This is an important point which needs to be discussed.
The U.S. Internet market is no longer competitive.
Two companies, Verizon and AT&T, control the vast bulk of the U.S. Internet backbone. In most areas only two companies, either of the above and a cable operator like Comcast, offer broadband services.
We can argue about why this is. We can argue about the motivation, whether it was natural or man-made. The fact is that a decade ago there were about 14,000 ISPs in the U.S., served by slick magazines such as Boardwatch. I don't know how many there are today. But for most of of it's only two.
This means you can't just "boycott" Comcast when it chooses to control what you do and not tell you about it. In many ways we're back to the days of the Bell System, only without the regulation which protected consumers but also slowed the pace of change.
It's monopoly which is now slowing the pace of change. The real speed offered to U.S. broadband customers hasn't really increased in a decade, despite enormous improvements in the cost and capability of equipment. Terms and conditions of use have deteriorated steadily.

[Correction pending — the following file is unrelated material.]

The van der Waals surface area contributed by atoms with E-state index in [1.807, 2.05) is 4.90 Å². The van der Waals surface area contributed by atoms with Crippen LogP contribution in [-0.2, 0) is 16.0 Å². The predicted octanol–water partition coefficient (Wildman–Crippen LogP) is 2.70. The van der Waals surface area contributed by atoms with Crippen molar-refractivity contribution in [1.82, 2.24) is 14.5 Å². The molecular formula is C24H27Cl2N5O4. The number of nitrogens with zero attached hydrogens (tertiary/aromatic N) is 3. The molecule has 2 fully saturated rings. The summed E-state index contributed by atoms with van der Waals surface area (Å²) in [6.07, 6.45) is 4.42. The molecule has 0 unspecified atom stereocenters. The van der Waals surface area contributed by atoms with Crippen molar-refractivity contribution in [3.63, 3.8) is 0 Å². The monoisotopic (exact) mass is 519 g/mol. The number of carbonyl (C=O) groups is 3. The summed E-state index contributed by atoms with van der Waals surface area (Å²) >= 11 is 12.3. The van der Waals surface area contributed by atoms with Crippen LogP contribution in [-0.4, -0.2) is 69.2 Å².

It was to fight this that anti-trust laws were first passed, in the 1890s. The sponsor of the first such act, Republican Senator John Sherman (above), was the brother of Gen. William Tecumseh Sherman, of Civil War fame. This was not a radical or communist movement. This was a conservative and Republican movement.
It shows just how far we have gone in recent times that those who, like me, suggest anti-trust enforcement return to the Internet access space are called communist or socialist. I don't think those terms mean what these people think they mean.
Regardless, the answers for our present Internet problems, and the future health of the open source movement itself, may now rest beyond the market's ability to correct.
Oh, and don't tell me Google is going to ride to the rescue. They might. But three choices just gives you an oligopoly, what you might call a Coke-Pepsi monopoly, and a can of fizzy water costs $1.25 for a reason.